Animal production systems are of great importance for the sustainability of rural economies and many ecosystems. The economic importance of livestock activity is reflected by the weight of the agricultural sector in the regional gross domestic product. For example, in rural areas located in southern Europe, cattle, swine, and small ruminants sectors billed 396.46 M € in

2010, representing 36.10% of the agricultural sector production in some regions [3].

From the social point of view, it is noteworthy that in semi-arid regions, such those in the Mediterranean basin, the extensive livestock production systems are often the main activity, and even the only source of livelihood. This dependence of the sector highlights the need to protect and enhance it, as it contributes to the creation of jobs, to the rural economy, and to the fixation of the rural population, which are vital for sustainable development in rural areas worldwide [4-5].

From a cultural perspective, the particularities of the different livestock systems are crucial for the conservation of the heritage, including breeds, landscapes, and habitats of high aesthetic and environmental value [6-7], which redounds in the economic development of the rural areas.

Regarding the environment, livestock activity involves lots of environmental benefits [8], especially when it is carried out under environmentally-friendly production systems, such as the extensive, pasture-based, low-input, and/or organic systems.

However, the livestock sector also has an important environmental impact. This sector employs 30% of the overall area not covered by ice and uses around 80% of global agricultural land. It also generates most of the greenhouse gas (GHGs) emissions in the agricultural sector, accounting for 14.5% of human-induced GHGs, exceeding that from transportation [9].

Moreover, it is a major consumer and polluting water resources, contributing around 30% of N and P content of watercourses [10-13]. These data are even more striking in the case of the bovine meat sector as beef is often the food of animal origin with greater ecological impact [14-18]. Moreover, various socio-economic factors have led to either the abandonment or the intensification of the farms, which threatens the conservation of valuable agro-ecosystems.

Such environmental impact, along with the increasing demand toward animal products, makes it difficult to combine profitability, competitiveness, and environmental sustainability. Consequently, it is necessary to design and implement sustainable livestock systems globally (environmentally, socially, and economically), in which organic ones have an important role to play.

2. Objectives

The objectives of the present work is (i) to fill the existing knowledge gap with regard to the sustainability, challenges, and perspectives of the organic livestock sector, as well as regarding its contribution to the agrifood system’s sustainability. Moreover, this study is also aimed at (ii) providing strategies and insights that will help stakeholders and policy makers to improve the sustainability of both the organic livestock sector and that of the whole food system.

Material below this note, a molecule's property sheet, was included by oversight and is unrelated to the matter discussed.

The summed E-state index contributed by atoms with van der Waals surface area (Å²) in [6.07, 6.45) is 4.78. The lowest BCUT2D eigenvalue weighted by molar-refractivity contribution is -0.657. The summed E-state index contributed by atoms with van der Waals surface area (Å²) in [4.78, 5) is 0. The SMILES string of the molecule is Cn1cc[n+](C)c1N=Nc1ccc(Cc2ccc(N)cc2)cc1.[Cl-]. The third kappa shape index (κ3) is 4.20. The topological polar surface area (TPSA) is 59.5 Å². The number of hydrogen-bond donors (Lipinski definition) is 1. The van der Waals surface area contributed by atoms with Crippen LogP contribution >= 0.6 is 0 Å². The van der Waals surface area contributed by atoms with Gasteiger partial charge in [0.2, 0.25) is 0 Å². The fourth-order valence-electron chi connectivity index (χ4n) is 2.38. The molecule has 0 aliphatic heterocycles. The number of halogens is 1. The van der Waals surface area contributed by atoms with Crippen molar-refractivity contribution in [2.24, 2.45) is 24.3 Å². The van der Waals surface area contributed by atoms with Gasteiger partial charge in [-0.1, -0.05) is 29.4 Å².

3. Externalities of organic livestock farming systems

To reduce the abovementioned environmental impacts, different production systems have been developed. Among them, organic livestock farms have been studied by several authors in order to assess their potential and impact on environmental [19-22] and socio-economic aspects (sustainable rural development) [23-24].

However, some results are contradictory and some papers are not conclusive, which make it difficult to generalize the advantages of the organic livestock sector at either farm level or globally. This lack of convergence in the results is due to the fact that the externalities of organic livestock farms are highly dependent on their structure, the breeds reared, as well as their management, context, and marketing strategies [23-25]. In other words, it seems that there is no one-size-fits-all solution. Moreover, papers normally address specific aspects of the farms (i.e., economic, health, welfare, etc.), which does not allow an integrative picture of the situation.

In order to deal with this scenario, many points must be addressed, as [26] argued, “the concept of organic animal farming can only fulfill the criteria for sustainability if all requirements on animal health, welfare, and ecological soundness are strongly considered and controlled”. Due to this, an analysis of the aspects mentioned by these authors, along with those related to the economic and social aspects, have been included in the present work.

3.1. Social dimension: Sustainable rural economy and development

An important part of the world forms part of the so-called “rural areas”. In the case of the European Union, rural areas cover 90% of its territory, where over 23% of the European population lives in them, and another 35% lives in intermediate zones. In these areas, farming is one of the main drivers of sustainable rural development [27].

However, these areas are going through processes of depopulation that reduces the sustaina‐ bility of such areas, from the social, economic, and environmental points of view. Due to this, there is a necessity to develop strategies that allow overcoming this issue. Within these strategies, organic farming has become popular, even in the legislative environment. In fact, [28] defines organic production as “a system of farm management and food production that plays a dual societal role: on the one hand it provides food products to meet specific consumer demands; on the other hand it delivers public goods that contribute to the protection of the environment and animal welfare, as well as to the development of rural areas”.